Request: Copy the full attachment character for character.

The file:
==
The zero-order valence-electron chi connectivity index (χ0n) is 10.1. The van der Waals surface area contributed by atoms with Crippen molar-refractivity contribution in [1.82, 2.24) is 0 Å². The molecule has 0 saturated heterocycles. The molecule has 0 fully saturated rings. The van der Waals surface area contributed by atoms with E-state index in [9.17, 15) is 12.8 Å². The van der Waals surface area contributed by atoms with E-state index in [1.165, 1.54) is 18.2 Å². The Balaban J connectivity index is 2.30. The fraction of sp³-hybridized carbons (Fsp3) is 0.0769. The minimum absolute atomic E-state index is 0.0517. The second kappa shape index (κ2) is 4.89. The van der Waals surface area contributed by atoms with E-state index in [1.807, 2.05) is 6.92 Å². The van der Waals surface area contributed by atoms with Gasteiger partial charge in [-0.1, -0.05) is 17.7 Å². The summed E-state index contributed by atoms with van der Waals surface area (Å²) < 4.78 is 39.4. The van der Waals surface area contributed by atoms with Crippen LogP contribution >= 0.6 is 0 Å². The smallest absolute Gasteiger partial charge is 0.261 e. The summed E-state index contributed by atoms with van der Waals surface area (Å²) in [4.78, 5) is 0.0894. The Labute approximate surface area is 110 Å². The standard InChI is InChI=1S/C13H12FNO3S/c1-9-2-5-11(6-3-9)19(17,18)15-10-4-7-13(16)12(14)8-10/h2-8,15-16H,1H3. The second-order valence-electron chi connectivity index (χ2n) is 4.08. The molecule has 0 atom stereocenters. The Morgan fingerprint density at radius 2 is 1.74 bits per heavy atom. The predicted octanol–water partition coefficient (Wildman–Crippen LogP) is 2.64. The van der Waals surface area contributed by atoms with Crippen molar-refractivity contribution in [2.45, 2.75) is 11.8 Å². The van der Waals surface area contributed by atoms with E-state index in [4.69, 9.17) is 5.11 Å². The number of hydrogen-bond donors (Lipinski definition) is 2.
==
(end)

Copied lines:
The zero-order valence-electron chi connectivity index (χ0n) is 10.1. The van der Waals surface area contributed by atoms with Crippen molar-refractivity contribution in [1.82, 2.24) is 0 Å². The molecule has 0 saturated heterocycles. The molecule has 0 fully saturated rings. The van der Waals surface area contributed by atoms with E-state index in [9.17, 15) is 12.8 Å². The van der Waals surface area contributed by atoms with E-state index in [1.165, 1.54) is 18.2 Å². The Balaban J connectivity index is 2.30. The fraction of sp³-hybridized carbons (Fsp3) is 0.0769. The minimum absolute atomic E-state index is 0.0517. The second kappa shape index (κ2) is 4.89. The van der Waals surface area contributed by atoms with E-state index in [1.807, 2.05) is 6.92 Å². The van der Waals surface area contributed by atoms with Gasteiger partial charge in [-0.1, -0.05) is 17.7 Å². The summed E-state index contributed by atoms with van der Waals surface area (Å²) < 4.78 is 39.4. The van der Waals surface area contributed by atoms with Crippen LogP contribution >= 0.6 is 0 Å². The smallest absolute Gasteiger partial charge is 0.261 e. The summed E-state index contributed by atoms with van der Waals surface area (Å²) in [4.78, 5) is 0.0894. The Labute approximate surface area is 110 Å². The standard InChI is InChI=1S/C13H12FNO3S/c1-9-2-5-11(6-3-9)19(17,18)15-10-4-7-13(16)12(14)8-10/h2-8,15-16H,1H3. The second-order valence-electron chi connectivity index (χ2n) is 4.08. The molecule has 0 atom stereocenters. The Morgan fingerprint density at radius 2 is 1.74 bits per heavy atom. The predicted octanol–water partition coefficient (Wildman–Crippen LogP) is 2.64. The van der Waals surface area contributed by atoms with Crippen molar-refractivity contribution in [2.45, 2.75) is 11.8 Å². The van der Waals surface area contributed by atoms with E-state index in [4.69, 9.17) is 5.11 Å². The number of hydrogen-bond donors (Lipinski definition) is 2.